Two days after the FOMC meeting, Fed Chair Powell released a WSJ op-ed, reiterating a number of messages from the Fed statement. The dovish punchline was “but the recovery is far from complete, so at the Fed we will continue to provide the economy with the support that it needs for as long as it takes”, but there wasn’t much market reaction.
Elsewhere, Turkey’s President Erdogan fired the central bank Governor just three months into his term and days after he raised interest rates by more than expected. Emerging market currencies have started to come under pressure recently, as the USD has strengthened and US bond yields have climbed, which can precipitate capital outflows from emerging markets. Erdogan’s intervention will see a big fall in the lira when trading opens tonight, which could cascade into other emerging market currencies and potentially broader risk appetite.
Yield curve steepening was the main feature of the domestic rates market on Friday, reflecting the big offshore bond market selloff the preceding night. The 10-year swap rate increased 3bps, to almost 2%, while the 2-year swap rate edged down to 0.52%. The yield curve between the 2 and 10-year wholesale rates is close to its steepest level since 2013, at almost 150bps. The RBNZ announced that it would keep its bond buying for this week at $630m, unchanged from the previous two weeks but up on the $550m/week pace before that.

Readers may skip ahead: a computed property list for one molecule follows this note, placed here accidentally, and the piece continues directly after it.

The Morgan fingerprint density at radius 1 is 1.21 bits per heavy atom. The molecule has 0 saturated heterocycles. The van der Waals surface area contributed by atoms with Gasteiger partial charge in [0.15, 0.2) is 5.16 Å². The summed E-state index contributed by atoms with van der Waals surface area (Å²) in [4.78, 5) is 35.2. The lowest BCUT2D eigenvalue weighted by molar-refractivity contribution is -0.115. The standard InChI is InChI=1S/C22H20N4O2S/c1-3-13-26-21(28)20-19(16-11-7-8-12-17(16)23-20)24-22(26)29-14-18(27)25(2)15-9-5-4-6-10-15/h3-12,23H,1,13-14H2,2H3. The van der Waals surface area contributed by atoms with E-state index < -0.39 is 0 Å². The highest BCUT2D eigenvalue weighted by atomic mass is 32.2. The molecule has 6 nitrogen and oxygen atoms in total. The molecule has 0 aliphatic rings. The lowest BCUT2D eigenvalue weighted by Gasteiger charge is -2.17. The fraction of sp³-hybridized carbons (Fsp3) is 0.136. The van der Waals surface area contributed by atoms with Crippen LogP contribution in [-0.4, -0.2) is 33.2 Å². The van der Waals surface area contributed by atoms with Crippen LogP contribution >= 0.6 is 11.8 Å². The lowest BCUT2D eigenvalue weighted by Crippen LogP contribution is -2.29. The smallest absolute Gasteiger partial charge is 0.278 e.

There are few major events for the market to get excited about in the week ahead. The highlights include Fed Chair Powell and Treasury Secretary Yellen’s joint appearances in front of the House and Senate on Tuesday and Wednesday evenings. The European flash PMIs are the highlight in an otherwise quiet week for economic data. There is only second-tier data in NZ, but the government is due to announce a package of measures aimed at combating speculation in the housing market. We also await an announcement on the proposed Trans-Tasman ‘bubble’, which media have reported could potentially be up and running in April.